God’s Vengeance in Small Matters

“Never take your own revenge, beloved, but leave room for the wrath of God, for it is written, ‘VENGEANCE IS MINE, I WILL REPAY,’ says the Lord.” – Romans 12:19

About a week ago, I was on the train heading to work. A young man was sitting directly in front of me, and a mother and her young daughter was seated behind me. The man, probably no older than 25, spent the entire train ride talking loudly on his cell phone about very personal things to his girlfriend. Though I was not seated in the “quiet car,” where you are not allowed to talk or use electronic devices, no one else in the train car was talking. So everyone was forced to reluctantly listen to this young man’s conversation.

Throughout the conversation, the young man used vulgar profanity. I could feel the mother’s censorious gaze burning right through the back of my seat and feared my hair might catch aflame. I buried my head into the book lying dormant in my outstretched hands, but could not concentrate well enough to read with comprehension.

When we arrived at the penultimate train stop, the mother and daughter ascended their seats to leave. As she passed, the mother turned around and scowled at the young man. Unfortunately, his relentless conversation made him oblivious to her unsubtle, nonverbal feedback.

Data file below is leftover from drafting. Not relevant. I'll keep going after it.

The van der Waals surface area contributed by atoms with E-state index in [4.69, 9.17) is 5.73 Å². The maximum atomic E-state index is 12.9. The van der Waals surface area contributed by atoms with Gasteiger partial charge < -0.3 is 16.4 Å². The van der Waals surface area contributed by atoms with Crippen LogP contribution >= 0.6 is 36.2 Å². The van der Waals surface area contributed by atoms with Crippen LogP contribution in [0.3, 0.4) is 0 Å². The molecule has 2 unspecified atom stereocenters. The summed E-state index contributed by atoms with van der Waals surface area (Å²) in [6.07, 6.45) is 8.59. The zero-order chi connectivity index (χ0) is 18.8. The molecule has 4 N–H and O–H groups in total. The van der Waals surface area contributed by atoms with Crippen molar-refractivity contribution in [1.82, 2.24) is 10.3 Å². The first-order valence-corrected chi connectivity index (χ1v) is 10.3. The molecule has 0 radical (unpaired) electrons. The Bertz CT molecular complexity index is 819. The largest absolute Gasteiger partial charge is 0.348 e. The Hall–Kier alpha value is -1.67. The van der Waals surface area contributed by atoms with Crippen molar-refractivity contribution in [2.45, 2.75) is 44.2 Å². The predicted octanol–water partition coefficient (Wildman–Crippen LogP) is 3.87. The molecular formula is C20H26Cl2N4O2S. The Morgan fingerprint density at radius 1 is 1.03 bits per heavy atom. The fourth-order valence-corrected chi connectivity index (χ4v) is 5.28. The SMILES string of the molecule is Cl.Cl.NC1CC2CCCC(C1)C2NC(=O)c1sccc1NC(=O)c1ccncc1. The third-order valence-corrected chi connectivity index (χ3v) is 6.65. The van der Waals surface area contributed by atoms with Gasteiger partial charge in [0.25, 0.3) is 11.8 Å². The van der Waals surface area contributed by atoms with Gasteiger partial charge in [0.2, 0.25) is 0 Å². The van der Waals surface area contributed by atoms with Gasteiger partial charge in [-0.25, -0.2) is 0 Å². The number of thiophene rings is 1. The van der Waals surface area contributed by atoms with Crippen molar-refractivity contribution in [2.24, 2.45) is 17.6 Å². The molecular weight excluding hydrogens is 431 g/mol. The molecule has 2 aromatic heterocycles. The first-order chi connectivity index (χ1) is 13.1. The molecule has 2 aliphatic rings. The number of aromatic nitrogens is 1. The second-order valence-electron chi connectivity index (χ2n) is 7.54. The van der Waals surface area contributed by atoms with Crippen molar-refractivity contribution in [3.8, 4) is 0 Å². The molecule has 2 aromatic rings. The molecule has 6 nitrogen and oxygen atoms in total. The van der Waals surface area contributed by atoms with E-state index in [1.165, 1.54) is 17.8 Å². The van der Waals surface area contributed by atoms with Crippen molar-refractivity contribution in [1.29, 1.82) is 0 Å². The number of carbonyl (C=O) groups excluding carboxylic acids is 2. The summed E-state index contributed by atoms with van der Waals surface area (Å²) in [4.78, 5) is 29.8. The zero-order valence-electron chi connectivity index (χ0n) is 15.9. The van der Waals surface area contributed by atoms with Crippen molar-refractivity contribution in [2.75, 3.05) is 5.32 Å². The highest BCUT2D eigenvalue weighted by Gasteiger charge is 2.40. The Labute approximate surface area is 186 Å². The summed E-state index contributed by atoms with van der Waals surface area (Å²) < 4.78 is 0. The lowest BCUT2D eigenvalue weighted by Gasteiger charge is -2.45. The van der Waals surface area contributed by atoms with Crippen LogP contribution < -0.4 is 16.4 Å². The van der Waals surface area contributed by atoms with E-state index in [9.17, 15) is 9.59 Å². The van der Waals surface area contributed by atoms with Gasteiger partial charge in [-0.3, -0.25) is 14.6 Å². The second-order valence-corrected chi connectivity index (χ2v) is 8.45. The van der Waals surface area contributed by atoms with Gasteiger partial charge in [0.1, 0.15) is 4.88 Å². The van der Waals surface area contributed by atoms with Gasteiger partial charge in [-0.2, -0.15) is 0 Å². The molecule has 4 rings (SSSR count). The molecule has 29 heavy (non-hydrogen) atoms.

I tried to think of something to say or do to the man, once I arrived at our destination to express the train car’s collective and unspoken aggravation with him. But ultimately, I could only think of these words… “‘Vengeance is Mine,’ says the Lord, ‘I shall repay.'” I decided to let the whole episode loose from my mind and have faith (albeit blind) that the Lord would somehow, at some unforeseen time, correct this young man’s imprudent ways.

I didn’t at all think I would have the privilege of ever seeing such godly correction or discipline myself.

This morning, after getting off the train, I discovered that this same young man was walking directly in front of me, wearing the same smart suit he did last week. When we exited onto the streets of DC, up went my umbrella. The skies were open, and rain poured down upon the city with unrelenting ease. Though surrounded by thoughtful commuters toting a multitude of umbrellas in myriad colors, this man had no umbrella. He walked briskly down the sidewalk, dodging pesky impending pedestrians – his fine suit the only protection from the descending shower. To my bashful delight, he missed the crosswalk signal and had to wait with the rest of us by the street corner.

I considered how evil I was to delight in this swaggering, young man’s dilemma. But I also considered how wonderful it was to witness what I believed to be God’s vengeance in a most modest matter such as this.

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